The BPS partition function is given by
The parameters specify the chamber, but as we can see from the definition they are not completely independent parameters. Since we only have NB. corrected real parameters , it is likely that this parametrization is redundant. Indeed, as explained in the Appendix A we can specify the chamber by a map , which is specified by NB. corrected halfintegers, NB. corrected, satisfying one constraint
This means we can indeed parametrize the chamber by NB. corrected independent (half)integers, which is what we expected. As discussed in Appendix A, is an element of the Weyl group of NB. corrected.
3 The Noncommutative Topological Vertex
In this section we give a general definition of the noncommutative topological vertex using the crystal melting model. This definition is equivalent to the one given in [14] using the dimer model^{18}^{18}18See Appendix A of [3] for the equivalence between crystal melting model and the dimer model.. NB. addedSee [21] for more conceptual definition in terms of Bridgeland’s stability conditions and moduli spaces.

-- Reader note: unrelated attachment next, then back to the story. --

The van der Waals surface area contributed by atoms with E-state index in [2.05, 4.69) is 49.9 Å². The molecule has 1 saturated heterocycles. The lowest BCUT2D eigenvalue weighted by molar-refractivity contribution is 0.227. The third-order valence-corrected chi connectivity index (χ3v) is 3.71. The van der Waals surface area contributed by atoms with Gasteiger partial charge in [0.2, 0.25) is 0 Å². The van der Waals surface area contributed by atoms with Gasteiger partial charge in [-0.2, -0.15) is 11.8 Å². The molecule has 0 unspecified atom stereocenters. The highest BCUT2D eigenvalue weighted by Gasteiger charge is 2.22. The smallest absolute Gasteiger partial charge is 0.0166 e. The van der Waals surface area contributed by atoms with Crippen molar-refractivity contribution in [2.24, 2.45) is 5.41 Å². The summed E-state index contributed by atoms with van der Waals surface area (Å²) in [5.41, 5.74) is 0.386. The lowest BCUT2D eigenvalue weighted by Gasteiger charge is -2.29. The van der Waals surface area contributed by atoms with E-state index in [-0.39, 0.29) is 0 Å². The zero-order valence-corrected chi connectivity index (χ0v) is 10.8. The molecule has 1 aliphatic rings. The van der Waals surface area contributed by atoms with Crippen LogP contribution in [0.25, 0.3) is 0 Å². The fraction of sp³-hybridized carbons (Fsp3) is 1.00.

To define our vertex, we need the following set of data:

A map
As already explained in section 2, this gives a triangulation of the toric diagram, or equivalently the choice of the resolution of the CalabiYau manifold.

A map . As explained in Appendix A in the case of closed BPS invariants, and specify the chamber structure of the open BPS invariants.

A set of Young diagrams , assigned to external legs of the web. This specifies the boundary condition of the noncompact Dbranes ending on the web. We denote by NB. corrected the Young diagrams for the top and the bottom edges of the trapezoid, and by the remaining two. We sometimes write , where NB. corrected and . In the example shown in Figure 3, there are five external legs and we have five representations.
For later purposes, we combine into a single representation by
(3.1) In other words, we choose such that Lquotients of give . By abuse of notation, we use the same symbol for a set of representations as well as a single representation define above.
Given and , we define the noncommutative topological vertex